What better place to experience marine life than the Galapagos Islands?
I’ve seen amazing land animals while on an African safari, so I could not wait to explore what lived below the surface of these islands’ waters. I have only snorkeled once prior, so I was a little nervous about doing so two to three times a day. The fact I’d be swimming in salt water and wearing a wet suit eased my mind, as I knew I would be more buoyant. Yet, by the end of our seven-night cruise, snorkeling was my favorite part of the trip. I encountered animals I was crossing my fingers to see, and to my surprise, saw so many more of which I had only dreamed.
The most playful and fun animals are the sea lions. When the pups are about 8-9 months old, they enjoy swimming and interacting with the tourists. Their favorite thing to do is “terrorize the tourist” which is swimming quickly straight toward your goggles then diving down at the last second to give you a bit of a scare, but they are only playing. This definitely startled me the first time! Each time after that, I couldn’t help but giggle at how much it reminded me of my dog trying to get me to play.
The animal I most wanted to spot was a hammerhead shark. Many of my colleagues had returned from the Galapagos without a sighting, so I tried to not get my hopes up (yeah right!). Luck was on my side however, and we came across a group of over 100 golden rays with 4 hammerhead sharks swimming below them along the ocean floor. I did a little happy dance in the water while trying to avoid getting water in my goggles. This was such an unbelievable moment I actually needed to pinch myself to ensure I wasn’t dreaming.
To be swimming with these majestic sharks was something I didn’t think I would ever get the chance to do. As they glided underneath, I couldn’t help but realize how sharks are very much underappreciated and unjustly feared due to their portrayal in the media. Our guide had been right to encourage us to soak up every moment with them, and instead be wary of the Galapagos beach masters which are territorial male sea lions. If you give the sharks their space, like they give you your space, there is no need to worry, and your guide will give you the best times of day to snorkel with them.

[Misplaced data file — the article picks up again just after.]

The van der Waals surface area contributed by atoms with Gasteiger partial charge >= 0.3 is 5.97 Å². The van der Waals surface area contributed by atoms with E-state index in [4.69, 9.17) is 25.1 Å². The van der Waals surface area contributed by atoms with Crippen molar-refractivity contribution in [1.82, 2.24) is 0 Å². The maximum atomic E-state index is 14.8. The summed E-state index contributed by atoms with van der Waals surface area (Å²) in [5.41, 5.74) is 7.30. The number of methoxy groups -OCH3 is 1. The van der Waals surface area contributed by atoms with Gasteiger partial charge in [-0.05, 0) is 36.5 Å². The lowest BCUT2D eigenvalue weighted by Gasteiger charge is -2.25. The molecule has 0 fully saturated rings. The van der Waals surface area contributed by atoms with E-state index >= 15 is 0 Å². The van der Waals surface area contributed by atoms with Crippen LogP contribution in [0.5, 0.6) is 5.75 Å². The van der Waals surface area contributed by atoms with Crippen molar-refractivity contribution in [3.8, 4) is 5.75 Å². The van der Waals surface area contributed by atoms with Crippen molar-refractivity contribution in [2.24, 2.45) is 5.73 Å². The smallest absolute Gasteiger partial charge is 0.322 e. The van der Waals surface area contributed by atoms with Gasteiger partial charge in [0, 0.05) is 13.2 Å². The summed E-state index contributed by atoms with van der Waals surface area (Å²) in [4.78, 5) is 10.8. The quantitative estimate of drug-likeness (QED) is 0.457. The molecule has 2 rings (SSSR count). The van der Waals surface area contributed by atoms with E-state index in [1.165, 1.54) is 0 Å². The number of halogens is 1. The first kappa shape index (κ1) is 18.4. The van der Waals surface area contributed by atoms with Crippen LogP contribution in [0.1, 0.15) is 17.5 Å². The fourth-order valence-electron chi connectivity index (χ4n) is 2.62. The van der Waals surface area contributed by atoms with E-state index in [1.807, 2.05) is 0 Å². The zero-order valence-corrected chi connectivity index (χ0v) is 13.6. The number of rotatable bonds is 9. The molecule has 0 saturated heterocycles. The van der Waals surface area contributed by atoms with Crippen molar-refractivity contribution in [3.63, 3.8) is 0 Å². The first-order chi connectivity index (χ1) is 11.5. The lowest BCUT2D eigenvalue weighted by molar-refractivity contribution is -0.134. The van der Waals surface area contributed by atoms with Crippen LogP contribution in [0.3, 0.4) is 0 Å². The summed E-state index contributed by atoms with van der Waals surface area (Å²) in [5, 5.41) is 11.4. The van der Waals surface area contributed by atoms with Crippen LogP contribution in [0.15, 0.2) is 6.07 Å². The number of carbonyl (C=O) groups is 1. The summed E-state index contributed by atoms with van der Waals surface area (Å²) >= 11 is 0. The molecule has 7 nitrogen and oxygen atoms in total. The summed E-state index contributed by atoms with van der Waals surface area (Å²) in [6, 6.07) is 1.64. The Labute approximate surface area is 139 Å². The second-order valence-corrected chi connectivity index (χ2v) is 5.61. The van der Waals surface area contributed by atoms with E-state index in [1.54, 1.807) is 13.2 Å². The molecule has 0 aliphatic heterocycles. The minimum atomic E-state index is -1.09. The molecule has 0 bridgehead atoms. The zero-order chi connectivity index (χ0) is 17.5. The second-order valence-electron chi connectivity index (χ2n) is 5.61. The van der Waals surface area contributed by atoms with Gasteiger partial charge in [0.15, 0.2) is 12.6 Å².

One of my favorite snorkels was at Kicker Rock, a volcanic tuff that split over time. We snorkeled in between its two extremely tall and deep rock walls. There were over 50 sea turtles at this one site. Swimming along, I would have to look up frequently to make sure I didn’t bump into one! I felt like Nemo swimming with Crush and all his friends. A few times I had to move around them, as they were leisurely swimming along directly in my path. This same snorkel, I saw spotted eagle rays, black tipped reef sharks and Galapagos sharks all at once. Add this to the list of unbelievable moments!
Another moment I couldn’t believe what I was seeing was when we came across a nine-foot wide manta ray during our morning snorkel at Rabida (Jervis) Island. We almost missed it as it was in deeper waters, but then came close to feed in shallow waters so we turned back to watch it gracefully move along. At one point, I was floating over the manta ray and stretched my arms out as wide as I could to really get a feel for how large it was. It was breathtaking and hard to believe they can get up to 20 feet wide!
One of the rarest penguins in the world is the Galapagos penguin, the only of its kind found north of the equator. With a population of less than 2000, it was another animal we were not expecting to actually see. And yet we got to swim with them not just once, but twice. As we approached our snorkel spot in the panga (small motor boat), we could see the little birds waddling and swimming in the distance. We quickly slipped overboard to not miss our chance to swim with these adorable fast birds. They swam around us minding their own business as if we weren’t even there. Some were sun bathing and dipping in and out of the water, so we sat on the rocks in an attempt to take a selfie with the penguins.
The Galapagos Islands gave me many surreal moments that I will never forget and can’t wait to experience again one day. You never know what you will end up seeing and often encounter scenes you’d never even imagined. For those looking for a different type of safari, a trip to the Galapagos Islands is a must. You’ll see animals that you wouldn’t anywhere else in the world and return, like me, confident that there is just no other place like it!